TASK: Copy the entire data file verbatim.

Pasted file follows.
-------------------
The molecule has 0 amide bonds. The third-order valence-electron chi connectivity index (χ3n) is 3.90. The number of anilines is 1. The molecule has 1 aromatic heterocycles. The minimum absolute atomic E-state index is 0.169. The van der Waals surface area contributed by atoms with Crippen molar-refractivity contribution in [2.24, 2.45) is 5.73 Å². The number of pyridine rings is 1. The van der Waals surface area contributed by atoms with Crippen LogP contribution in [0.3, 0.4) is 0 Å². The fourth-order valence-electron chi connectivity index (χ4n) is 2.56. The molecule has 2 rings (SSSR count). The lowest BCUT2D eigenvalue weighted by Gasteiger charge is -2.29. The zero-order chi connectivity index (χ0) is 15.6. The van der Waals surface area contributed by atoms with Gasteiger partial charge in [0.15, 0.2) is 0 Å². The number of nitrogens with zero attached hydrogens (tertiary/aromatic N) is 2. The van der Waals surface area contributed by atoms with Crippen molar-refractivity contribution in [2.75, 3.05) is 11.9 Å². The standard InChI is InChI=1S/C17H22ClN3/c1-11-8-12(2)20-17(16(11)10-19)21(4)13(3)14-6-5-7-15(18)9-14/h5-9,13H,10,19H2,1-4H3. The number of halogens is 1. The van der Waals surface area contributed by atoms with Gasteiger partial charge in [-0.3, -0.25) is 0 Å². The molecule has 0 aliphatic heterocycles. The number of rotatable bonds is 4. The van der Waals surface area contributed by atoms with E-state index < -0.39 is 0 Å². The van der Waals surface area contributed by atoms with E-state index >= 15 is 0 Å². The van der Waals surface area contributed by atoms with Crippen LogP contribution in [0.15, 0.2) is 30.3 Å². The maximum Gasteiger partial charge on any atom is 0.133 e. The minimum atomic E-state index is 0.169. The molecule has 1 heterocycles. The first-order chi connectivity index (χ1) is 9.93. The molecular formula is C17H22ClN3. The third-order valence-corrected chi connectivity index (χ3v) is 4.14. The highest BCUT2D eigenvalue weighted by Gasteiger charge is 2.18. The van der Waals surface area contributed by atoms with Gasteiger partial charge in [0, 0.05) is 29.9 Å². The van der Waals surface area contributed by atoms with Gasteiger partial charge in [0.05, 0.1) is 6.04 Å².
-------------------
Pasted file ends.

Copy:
The molecule has 0 amide bonds. The third-order valence-electron chi connectivity index (χ3n) is 3.90. The number of anilines is 1. The molecule has 1 aromatic heterocycles. The minimum absolute atomic E-state index is 0.169. The van der Waals surface area contributed by atoms with Crippen molar-refractivity contribution in [2.24, 2.45) is 5.73 Å². The number of pyridine rings is 1. The van der Waals surface area contributed by atoms with Crippen LogP contribution in [0.3, 0.4) is 0 Å². The fourth-order valence-electron chi connectivity index (χ4n) is 2.56. The molecule has 2 rings (SSSR count). The lowest BCUT2D eigenvalue weighted by Gasteiger charge is -2.29. The zero-order chi connectivity index (χ0) is 15.6. The van der Waals surface area contributed by atoms with Gasteiger partial charge in [0.15, 0.2) is 0 Å². The number of nitrogens with zero attached hydrogens (tertiary/aromatic N) is 2. The van der Waals surface area contributed by atoms with Crippen molar-refractivity contribution in [2.75, 3.05) is 11.9 Å². The standard InChI is InChI=1S/C17H22ClN3/c1-11-8-12(2)20-17(16(11)10-19)21(4)13(3)14-6-5-7-15(18)9-14/h5-9,13H,10,19H2,1-4H3. The number of halogens is 1. The van der Waals surface area contributed by atoms with Gasteiger partial charge in [-0.3, -0.25) is 0 Å². The molecule has 0 aliphatic heterocycles. The number of rotatable bonds is 4. The van der Waals surface area contributed by atoms with E-state index < -0.39 is 0 Å². The van der Waals surface area contributed by atoms with E-state index >= 15 is 0 Å². The van der Waals surface area contributed by atoms with Crippen LogP contribution in [0.15, 0.2) is 30.3 Å². The maximum Gasteiger partial charge on any atom is 0.133 e. The minimum atomic E-state index is 0.169. The molecule has 1 heterocycles. The first-order chi connectivity index (χ1) is 9.93. The molecular formula is C17H22ClN3. The third-order valence-corrected chi connectivity index (χ3v) is 4.14. The highest BCUT2D eigenvalue weighted by Gasteiger charge is 2.18. The van der Waals surface area contributed by atoms with Gasteiger partial charge in [0, 0.05) is 29.9 Å². The van der Waals surface area contributed by atoms with Gasteiger partial charge in [0.05, 0.1) is 6.04 Å².